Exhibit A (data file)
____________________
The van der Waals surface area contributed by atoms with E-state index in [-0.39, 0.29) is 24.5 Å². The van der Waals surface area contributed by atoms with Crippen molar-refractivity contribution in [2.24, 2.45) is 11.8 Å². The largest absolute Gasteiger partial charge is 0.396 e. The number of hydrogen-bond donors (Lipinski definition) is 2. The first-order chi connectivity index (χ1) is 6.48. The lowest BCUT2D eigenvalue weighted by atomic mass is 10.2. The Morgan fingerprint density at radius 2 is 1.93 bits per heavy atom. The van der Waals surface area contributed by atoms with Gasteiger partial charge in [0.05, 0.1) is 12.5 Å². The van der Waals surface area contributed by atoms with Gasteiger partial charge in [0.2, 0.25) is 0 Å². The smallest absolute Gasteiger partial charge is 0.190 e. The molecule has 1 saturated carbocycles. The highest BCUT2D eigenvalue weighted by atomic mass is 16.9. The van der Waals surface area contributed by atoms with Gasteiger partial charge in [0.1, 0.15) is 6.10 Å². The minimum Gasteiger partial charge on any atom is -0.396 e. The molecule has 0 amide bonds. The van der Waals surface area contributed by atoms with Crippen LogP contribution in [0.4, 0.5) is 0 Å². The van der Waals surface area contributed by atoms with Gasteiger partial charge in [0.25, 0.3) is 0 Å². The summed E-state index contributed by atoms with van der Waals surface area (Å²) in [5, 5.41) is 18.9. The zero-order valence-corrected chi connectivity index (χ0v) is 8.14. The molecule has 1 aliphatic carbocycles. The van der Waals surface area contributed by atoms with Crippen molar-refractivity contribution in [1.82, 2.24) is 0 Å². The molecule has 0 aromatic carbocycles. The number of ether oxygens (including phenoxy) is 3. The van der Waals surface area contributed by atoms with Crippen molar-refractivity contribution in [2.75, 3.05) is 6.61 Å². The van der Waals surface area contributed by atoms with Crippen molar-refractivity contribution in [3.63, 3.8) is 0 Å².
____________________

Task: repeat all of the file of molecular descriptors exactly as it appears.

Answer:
The van der Waals surface area contributed by atoms with E-state index in [-0.39, 0.29) is 24.5 Å². The van der Waals surface area contributed by atoms with Crippen molar-refractivity contribution in [2.24, 2.45) is 11.8 Å². The largest absolute Gasteiger partial charge is 0.396 e. The number of hydrogen-bond donors (Lipinski definition) is 2. The first-order chi connectivity index (χ1) is 6.48. The lowest BCUT2D eigenvalue weighted by atomic mass is 10.2. The Morgan fingerprint density at radius 2 is 1.93 bits per heavy atom. The van der Waals surface area contributed by atoms with Gasteiger partial charge in [0.05, 0.1) is 12.5 Å². The van der Waals surface area contributed by atoms with Gasteiger partial charge in [0.2, 0.25) is 0 Å². The smallest absolute Gasteiger partial charge is 0.190 e. The molecule has 1 saturated carbocycles. The highest BCUT2D eigenvalue weighted by atomic mass is 16.9. The van der Waals surface area contributed by atoms with Gasteiger partial charge in [0.1, 0.15) is 6.10 Å². The minimum Gasteiger partial charge on any atom is -0.396 e. The molecule has 0 amide bonds. The van der Waals surface area contributed by atoms with Crippen LogP contribution in [0.4, 0.5) is 0 Å². The van der Waals surface area contributed by atoms with Gasteiger partial charge in [0.25, 0.3) is 0 Å². The summed E-state index contributed by atoms with van der Waals surface area (Å²) in [5, 5.41) is 18.9. The zero-order valence-corrected chi connectivity index (χ0v) is 8.14. The molecule has 1 aliphatic carbocycles. The van der Waals surface area contributed by atoms with Crippen molar-refractivity contribution in [1.82, 2.24) is 0 Å². The molecule has 0 aromatic carbocycles. The number of ether oxygens (including phenoxy) is 3. The van der Waals surface area contributed by atoms with Crippen molar-refractivity contribution in [2.75, 3.05) is 6.61 Å². The van der Waals surface area contributed by atoms with Crippen molar-refractivity contribution in [3.63, 3.8) is 0 Å².